When someone is admitted to the intensive care unit of a hospital, they assume that they are in good hands. While their injuries are often very severe, one would believe that healing could begin in the unit. One meta-analysis by researchers with Johns Hopkins University School of Medicine shows that the intensive care unit may itself pose a danger to its patients.
According to the data analysis, the rate of misdiagnosis in hospital intensive care units is alarmingly high. The misdiagnosis is really a failure to diagnose or catch life-threatening health issues, including heart attack and stroke. In fact, misdiagnosis amongst intensive care unit patients was 50 percent more common than it was in the rest of the hospital.
Heart attacks were the most commonly “undiagnosed” illness with three-fourths of the misdiagnoses that led to fatalities. Next on the list was pneumonia and aspergillosis — a deadly fungal condition that targets individuals whose immune systems have already been weakened.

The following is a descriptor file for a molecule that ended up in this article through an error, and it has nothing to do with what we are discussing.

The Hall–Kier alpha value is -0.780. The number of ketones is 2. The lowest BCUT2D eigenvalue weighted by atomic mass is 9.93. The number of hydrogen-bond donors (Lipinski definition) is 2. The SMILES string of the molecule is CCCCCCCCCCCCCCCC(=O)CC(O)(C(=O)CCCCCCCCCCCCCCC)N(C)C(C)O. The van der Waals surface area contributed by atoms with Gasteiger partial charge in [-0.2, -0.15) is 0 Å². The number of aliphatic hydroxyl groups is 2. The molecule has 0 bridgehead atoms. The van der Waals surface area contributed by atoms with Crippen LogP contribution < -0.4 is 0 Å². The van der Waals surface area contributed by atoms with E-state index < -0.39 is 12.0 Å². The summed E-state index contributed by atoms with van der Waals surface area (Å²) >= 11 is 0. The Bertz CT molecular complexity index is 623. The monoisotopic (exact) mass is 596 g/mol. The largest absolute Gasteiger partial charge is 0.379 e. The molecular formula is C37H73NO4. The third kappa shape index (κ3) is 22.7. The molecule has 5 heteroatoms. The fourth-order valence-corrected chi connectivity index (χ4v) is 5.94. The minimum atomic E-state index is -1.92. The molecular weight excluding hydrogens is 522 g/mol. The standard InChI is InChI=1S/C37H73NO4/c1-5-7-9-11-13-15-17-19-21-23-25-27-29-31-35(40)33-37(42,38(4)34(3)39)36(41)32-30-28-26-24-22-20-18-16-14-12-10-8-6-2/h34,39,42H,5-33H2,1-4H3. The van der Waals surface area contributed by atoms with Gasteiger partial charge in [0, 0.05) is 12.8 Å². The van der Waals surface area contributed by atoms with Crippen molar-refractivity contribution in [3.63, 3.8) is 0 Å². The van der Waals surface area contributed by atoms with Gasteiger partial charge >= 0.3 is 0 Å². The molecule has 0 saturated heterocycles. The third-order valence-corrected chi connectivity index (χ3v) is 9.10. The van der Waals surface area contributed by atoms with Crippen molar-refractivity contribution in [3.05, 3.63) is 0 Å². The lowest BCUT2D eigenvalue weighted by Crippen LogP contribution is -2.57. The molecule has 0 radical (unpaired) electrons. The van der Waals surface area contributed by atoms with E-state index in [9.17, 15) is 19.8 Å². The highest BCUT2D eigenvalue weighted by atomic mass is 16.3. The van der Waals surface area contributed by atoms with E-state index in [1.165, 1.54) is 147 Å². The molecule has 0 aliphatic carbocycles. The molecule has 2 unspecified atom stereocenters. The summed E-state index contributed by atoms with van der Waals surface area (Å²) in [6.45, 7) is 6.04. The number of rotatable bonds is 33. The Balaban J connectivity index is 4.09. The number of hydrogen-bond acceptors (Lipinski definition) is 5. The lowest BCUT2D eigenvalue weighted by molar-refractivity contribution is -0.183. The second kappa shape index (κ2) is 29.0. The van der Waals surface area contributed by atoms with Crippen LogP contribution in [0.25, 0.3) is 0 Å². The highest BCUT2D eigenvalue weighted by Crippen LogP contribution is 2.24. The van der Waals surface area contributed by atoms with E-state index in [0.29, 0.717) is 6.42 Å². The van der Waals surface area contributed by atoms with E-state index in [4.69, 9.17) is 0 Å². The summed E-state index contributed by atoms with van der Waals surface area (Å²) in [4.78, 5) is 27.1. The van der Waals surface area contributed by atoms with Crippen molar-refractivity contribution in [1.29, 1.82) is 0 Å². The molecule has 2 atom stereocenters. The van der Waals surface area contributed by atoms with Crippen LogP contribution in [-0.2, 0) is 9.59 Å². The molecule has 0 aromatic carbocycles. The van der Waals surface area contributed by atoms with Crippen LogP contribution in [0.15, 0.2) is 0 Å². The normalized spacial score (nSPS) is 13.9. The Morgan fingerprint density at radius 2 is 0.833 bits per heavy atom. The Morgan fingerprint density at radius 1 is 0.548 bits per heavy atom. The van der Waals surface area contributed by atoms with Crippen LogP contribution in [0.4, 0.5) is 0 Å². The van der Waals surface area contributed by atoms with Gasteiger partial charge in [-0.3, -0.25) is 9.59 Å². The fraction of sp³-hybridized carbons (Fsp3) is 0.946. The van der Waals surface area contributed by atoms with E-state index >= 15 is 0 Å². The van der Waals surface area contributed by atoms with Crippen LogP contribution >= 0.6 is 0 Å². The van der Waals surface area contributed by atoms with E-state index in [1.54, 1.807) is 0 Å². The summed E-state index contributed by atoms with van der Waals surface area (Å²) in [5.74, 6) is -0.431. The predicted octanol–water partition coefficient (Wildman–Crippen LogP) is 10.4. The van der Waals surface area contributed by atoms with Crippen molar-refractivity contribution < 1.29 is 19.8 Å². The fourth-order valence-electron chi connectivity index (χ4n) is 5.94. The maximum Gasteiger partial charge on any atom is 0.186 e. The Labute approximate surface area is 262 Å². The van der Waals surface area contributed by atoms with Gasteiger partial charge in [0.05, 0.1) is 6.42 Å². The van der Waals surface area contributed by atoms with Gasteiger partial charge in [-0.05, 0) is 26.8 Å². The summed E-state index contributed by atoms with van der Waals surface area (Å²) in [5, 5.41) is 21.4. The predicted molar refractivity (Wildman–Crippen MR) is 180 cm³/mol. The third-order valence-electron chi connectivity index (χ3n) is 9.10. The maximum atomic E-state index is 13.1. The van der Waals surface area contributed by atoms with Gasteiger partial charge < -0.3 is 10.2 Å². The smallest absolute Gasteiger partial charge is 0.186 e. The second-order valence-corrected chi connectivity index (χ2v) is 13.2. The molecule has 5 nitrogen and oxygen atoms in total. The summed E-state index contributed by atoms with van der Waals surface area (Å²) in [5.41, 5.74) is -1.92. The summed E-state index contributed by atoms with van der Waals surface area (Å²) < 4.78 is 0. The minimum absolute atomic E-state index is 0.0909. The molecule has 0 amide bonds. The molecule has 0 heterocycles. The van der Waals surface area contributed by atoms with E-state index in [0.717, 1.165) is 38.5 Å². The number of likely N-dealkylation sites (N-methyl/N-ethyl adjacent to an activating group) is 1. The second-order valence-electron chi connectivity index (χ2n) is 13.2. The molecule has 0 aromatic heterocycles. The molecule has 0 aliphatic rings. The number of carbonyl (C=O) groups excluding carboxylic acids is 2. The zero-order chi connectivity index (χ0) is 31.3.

What makes this phenomenon hard to believe is the fact that those lying in the intensive care unit are already hooked up to some of the most advanced health monitoring devices. Nurses are everywhere, constantly checking patients who undergo more testing than almost any other patient. “These patients are under a microscope, and yet clinicians still missed these diagnoses,” said the lead author of the study, Dr. Bradford Winters.
Source: The Atlantic, “The Alarming Rate of Errors in the ICU,” Christine Russell, Aug. 28, 2012
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